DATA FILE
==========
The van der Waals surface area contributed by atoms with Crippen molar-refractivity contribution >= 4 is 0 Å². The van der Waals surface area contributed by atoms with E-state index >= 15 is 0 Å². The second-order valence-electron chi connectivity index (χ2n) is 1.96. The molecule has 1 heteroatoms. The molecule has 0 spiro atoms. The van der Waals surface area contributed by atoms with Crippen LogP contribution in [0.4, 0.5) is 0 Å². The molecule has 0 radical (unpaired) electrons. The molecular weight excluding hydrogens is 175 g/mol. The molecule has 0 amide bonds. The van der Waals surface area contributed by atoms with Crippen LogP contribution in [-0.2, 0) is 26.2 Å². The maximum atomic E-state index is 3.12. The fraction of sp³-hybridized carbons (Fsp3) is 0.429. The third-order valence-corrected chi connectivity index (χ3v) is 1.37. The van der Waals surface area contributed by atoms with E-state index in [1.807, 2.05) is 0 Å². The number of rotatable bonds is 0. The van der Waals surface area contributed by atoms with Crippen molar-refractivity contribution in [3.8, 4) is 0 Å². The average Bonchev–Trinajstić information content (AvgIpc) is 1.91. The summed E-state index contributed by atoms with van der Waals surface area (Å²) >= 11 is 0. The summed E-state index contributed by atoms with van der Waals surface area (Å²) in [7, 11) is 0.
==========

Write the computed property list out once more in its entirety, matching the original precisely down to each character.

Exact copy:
The van der Waals surface area contributed by atoms with Crippen molar-refractivity contribution >= 4 is 0 Å². The van der Waals surface area contributed by atoms with E-state index >= 15 is 0 Å². The second-order valence-electron chi connectivity index (χ2n) is 1.96. The molecule has 1 heteroatoms. The molecule has 0 spiro atoms. The van der Waals surface area contributed by atoms with Crippen LogP contribution in [0.4, 0.5) is 0 Å². The molecule has 0 radical (unpaired) electrons. The molecular weight excluding hydrogens is 175 g/mol. The molecule has 0 amide bonds. The van der Waals surface area contributed by atoms with Crippen LogP contribution in [-0.2, 0) is 26.2 Å². The maximum atomic E-state index is 3.12. The fraction of sp³-hybridized carbons (Fsp3) is 0.429. The third-order valence-corrected chi connectivity index (χ3v) is 1.37. The van der Waals surface area contributed by atoms with E-state index in [1.807, 2.05) is 0 Å². The number of rotatable bonds is 0. The van der Waals surface area contributed by atoms with Crippen molar-refractivity contribution in [3.8, 4) is 0 Å². The average Bonchev–Trinajstić information content (AvgIpc) is 1.91. The summed E-state index contributed by atoms with van der Waals surface area (Å²) >= 11 is 0. The summed E-state index contributed by atoms with van der Waals surface area (Å²) in [7, 11) is 0.